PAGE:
Great brain hacks to improve your memory
LAST week I spoke about memory and the ways in which our brains forget or are unable to recall information.
This week I’d like to look at a few ways in which you can help boost your powers of recollection.
( This article contains information related to diet, exercise and supplements, and, as always, it’s best to consult a health professional before radically altering your day-today regimen).
A good night’s sleep
Perhaps the best way to boost your memory and other brain functions is a good night’s rest.
Sleep is key time for your brain to solidify the connections between neurons.
In one study published in the journal ‘Sleep Medicine’, researchers asked subjects to perform some memory related tasks and then either sleep or stay awake. Those who napped remembered more of the tasks they had performed than did those who stayed up.
Seven to nine hours of sleep each day is the general agreed upon amount.
Meditation improves your concentration and focus, and a still mind is better than a busy one when it comes to storing memories.
When under stress, our bodies release cortisol, adrenaline, and CRH (corticotropin-releasing hormone).
In small doses, these chemicals are important in a ‘fight or flight’ scenario in which we are confronted with danger.
But if we are stressed over a long period of time, these chemicals can change the structure of our hippocampus, destroying nerve endings integral to information flow.
Jog your memory - literally
Exercise is a key way to increase blood flow throughout your body, including your brain, which in turn enlarges the size of your hippocampus (the key area of your brain for memory) and increases the amount of neurotrophic factor proteins which are necessary for long term memory.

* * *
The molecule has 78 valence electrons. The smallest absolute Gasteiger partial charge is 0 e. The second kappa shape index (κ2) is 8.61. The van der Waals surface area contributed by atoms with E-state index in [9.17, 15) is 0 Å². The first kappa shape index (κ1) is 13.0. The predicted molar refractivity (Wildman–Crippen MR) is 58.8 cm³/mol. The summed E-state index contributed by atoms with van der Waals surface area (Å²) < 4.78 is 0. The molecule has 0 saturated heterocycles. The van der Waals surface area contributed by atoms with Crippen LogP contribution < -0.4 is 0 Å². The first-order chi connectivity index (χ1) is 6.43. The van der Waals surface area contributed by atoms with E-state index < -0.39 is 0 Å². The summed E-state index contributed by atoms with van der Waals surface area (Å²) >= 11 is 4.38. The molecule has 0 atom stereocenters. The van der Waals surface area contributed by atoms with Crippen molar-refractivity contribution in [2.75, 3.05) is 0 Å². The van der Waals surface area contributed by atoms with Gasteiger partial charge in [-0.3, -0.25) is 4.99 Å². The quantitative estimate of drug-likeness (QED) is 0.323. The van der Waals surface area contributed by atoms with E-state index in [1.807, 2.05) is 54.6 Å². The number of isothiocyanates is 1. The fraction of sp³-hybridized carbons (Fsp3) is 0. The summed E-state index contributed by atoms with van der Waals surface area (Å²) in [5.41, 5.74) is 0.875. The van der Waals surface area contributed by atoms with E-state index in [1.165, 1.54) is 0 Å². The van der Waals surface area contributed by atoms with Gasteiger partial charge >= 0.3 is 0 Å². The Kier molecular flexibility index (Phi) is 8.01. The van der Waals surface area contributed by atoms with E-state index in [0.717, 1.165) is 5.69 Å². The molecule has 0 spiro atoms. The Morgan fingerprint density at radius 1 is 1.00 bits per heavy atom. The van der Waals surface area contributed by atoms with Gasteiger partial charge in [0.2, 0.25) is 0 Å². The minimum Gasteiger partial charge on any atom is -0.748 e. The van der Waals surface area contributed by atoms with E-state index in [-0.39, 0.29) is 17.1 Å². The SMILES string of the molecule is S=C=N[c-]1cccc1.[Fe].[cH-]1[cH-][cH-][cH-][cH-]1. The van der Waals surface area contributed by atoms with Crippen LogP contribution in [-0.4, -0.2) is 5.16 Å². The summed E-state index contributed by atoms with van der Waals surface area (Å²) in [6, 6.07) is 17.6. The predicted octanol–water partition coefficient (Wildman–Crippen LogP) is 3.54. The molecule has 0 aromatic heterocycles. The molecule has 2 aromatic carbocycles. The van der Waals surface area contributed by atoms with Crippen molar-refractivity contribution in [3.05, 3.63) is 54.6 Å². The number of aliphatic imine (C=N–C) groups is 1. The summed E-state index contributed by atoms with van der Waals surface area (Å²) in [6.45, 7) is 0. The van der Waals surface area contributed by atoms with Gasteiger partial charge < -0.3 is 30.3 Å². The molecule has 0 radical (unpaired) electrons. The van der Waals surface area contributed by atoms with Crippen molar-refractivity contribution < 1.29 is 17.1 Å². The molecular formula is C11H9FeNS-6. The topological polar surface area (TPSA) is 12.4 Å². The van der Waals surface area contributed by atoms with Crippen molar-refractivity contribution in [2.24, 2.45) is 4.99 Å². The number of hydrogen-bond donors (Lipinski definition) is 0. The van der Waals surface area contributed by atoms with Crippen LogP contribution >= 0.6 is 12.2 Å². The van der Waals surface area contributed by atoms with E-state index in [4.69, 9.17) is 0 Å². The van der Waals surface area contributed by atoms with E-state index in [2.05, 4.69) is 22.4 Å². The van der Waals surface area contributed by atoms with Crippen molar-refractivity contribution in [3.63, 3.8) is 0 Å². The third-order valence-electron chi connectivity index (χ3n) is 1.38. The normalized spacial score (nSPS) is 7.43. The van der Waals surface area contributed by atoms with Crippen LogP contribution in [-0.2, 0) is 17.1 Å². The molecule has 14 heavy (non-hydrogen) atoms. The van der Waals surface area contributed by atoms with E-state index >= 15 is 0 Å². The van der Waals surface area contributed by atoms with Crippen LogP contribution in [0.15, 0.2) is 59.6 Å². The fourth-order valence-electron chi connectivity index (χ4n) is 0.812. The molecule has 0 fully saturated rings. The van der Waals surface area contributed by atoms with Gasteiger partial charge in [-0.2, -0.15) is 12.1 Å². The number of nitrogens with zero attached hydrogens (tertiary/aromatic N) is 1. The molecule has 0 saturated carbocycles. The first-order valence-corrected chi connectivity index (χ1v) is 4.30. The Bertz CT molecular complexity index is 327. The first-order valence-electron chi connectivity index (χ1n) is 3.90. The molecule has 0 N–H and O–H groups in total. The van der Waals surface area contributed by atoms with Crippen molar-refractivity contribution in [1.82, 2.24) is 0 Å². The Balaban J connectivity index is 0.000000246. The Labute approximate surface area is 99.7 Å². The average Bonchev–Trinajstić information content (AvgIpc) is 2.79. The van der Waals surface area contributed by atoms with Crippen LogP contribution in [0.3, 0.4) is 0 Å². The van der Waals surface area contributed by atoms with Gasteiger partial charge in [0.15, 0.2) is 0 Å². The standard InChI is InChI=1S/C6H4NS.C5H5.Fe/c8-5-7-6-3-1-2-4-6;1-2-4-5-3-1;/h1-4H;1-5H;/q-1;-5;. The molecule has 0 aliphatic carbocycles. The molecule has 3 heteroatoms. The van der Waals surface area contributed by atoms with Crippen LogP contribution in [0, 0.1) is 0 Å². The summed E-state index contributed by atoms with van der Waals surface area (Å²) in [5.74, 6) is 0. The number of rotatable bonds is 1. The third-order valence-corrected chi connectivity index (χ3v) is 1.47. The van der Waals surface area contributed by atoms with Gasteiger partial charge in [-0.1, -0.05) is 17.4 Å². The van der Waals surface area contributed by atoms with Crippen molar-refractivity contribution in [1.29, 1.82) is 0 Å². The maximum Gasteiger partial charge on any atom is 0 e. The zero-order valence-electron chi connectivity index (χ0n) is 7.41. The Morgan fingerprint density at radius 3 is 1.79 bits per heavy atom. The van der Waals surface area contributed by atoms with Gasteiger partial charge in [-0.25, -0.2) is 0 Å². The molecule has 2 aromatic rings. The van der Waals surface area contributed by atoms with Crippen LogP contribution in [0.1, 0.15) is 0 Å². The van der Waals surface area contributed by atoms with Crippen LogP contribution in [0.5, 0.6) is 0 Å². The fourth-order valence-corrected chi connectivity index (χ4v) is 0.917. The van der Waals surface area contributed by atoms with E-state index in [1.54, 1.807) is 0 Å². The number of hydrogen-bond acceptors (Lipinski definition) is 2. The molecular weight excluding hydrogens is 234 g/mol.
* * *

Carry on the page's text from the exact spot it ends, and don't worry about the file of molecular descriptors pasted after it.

Food for thought
It’s a fairly obvious one, but your brain can’t function correctly without the essential nutrients and chemicals that power it.
Blueberries are a key source of substances called anthocyanins, which are brain-boosting antioxidants.
Anthocyanins shield the brain against both inflammation and oxidation, which can damage neurons and make them less effective at communicating with one another.
Studies suggest that leafy vegetables rich in phytonutrients like vitamin C are also important in fighting against age-related memory loss and neurological conditions.
Fish oil is one of the best supplements you can take as it contains Docosahexaenoic Acid, an omega- 3 fatty acid that decreases the production of memoryinhibiting substances in the brain.
Good old vitamin D can help since it “stimulates the growth of new neurons and helps clear protein abnormalities associated with diseases that affect memory, such as dementia,” says David J. Llewellyn, a research fellow in epidemiology and public health at the University of Exeter, in England.
HEALTHY MINDS: We often focus on keeping other parts of our body healthy, but when was the last time you thought about looking after your thought-machine?